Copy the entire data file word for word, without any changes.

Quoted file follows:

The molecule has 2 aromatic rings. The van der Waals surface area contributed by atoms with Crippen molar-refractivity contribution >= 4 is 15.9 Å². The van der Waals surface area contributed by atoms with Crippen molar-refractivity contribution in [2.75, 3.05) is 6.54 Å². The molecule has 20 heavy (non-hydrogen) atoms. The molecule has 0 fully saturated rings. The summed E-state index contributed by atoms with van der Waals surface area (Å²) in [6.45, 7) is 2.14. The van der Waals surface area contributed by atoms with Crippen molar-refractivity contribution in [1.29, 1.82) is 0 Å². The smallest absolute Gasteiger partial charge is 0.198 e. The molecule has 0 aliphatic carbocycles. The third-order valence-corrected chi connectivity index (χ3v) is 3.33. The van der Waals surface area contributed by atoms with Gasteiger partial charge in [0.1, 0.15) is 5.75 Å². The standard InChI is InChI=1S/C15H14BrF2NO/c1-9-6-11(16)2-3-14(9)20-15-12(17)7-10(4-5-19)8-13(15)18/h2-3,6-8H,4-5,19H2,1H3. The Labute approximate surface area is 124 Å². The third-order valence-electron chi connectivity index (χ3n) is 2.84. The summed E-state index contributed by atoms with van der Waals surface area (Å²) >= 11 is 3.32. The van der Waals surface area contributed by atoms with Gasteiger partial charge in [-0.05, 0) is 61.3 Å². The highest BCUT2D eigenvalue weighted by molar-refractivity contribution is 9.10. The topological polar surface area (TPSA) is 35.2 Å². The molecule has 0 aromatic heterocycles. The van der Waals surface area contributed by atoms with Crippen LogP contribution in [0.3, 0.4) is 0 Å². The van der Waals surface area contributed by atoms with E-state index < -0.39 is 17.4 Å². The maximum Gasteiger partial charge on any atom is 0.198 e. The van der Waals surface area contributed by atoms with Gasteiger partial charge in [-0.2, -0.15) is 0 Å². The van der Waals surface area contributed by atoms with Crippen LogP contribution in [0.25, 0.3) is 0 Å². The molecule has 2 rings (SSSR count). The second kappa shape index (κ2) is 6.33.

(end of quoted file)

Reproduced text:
The molecule has 2 aromatic rings. The van der Waals surface area contributed by atoms with Crippen molar-refractivity contribution >= 4 is 15.9 Å². The van der Waals surface area contributed by atoms with Crippen molar-refractivity contribution in [2.75, 3.05) is 6.54 Å². The molecule has 20 heavy (non-hydrogen) atoms. The molecule has 0 fully saturated rings. The summed E-state index contributed by atoms with van der Waals surface area (Å²) in [6.45, 7) is 2.14. The van der Waals surface area contributed by atoms with Crippen molar-refractivity contribution in [1.29, 1.82) is 0 Å². The smallest absolute Gasteiger partial charge is 0.198 e. The molecule has 0 aliphatic carbocycles. The third-order valence-corrected chi connectivity index (χ3v) is 3.33. The van der Waals surface area contributed by atoms with Gasteiger partial charge in [0.1, 0.15) is 5.75 Å². The standard InChI is InChI=1S/C15H14BrF2NO/c1-9-6-11(16)2-3-14(9)20-15-12(17)7-10(4-5-19)8-13(15)18/h2-3,6-8H,4-5,19H2,1H3. The Labute approximate surface area is 124 Å². The third-order valence-electron chi connectivity index (χ3n) is 2.84. The summed E-state index contributed by atoms with van der Waals surface area (Å²) >= 11 is 3.32. The van der Waals surface area contributed by atoms with Gasteiger partial charge in [-0.05, 0) is 61.3 Å². The highest BCUT2D eigenvalue weighted by molar-refractivity contribution is 9.10. The topological polar surface area (TPSA) is 35.2 Å². The molecule has 0 aromatic heterocycles. The van der Waals surface area contributed by atoms with Crippen LogP contribution in [0.3, 0.4) is 0 Å². The van der Waals surface area contributed by atoms with E-state index < -0.39 is 17.4 Å². The maximum Gasteiger partial charge on any atom is 0.198 e. The van der Waals surface area contributed by atoms with Gasteiger partial charge in [-0.2, -0.15) is 0 Å². The van der Waals surface area contributed by atoms with Crippen LogP contribution in [0.25, 0.3) is 0 Å². The molecule has 2 rings (SSSR count). The second kappa shape index (κ2) is 6.33.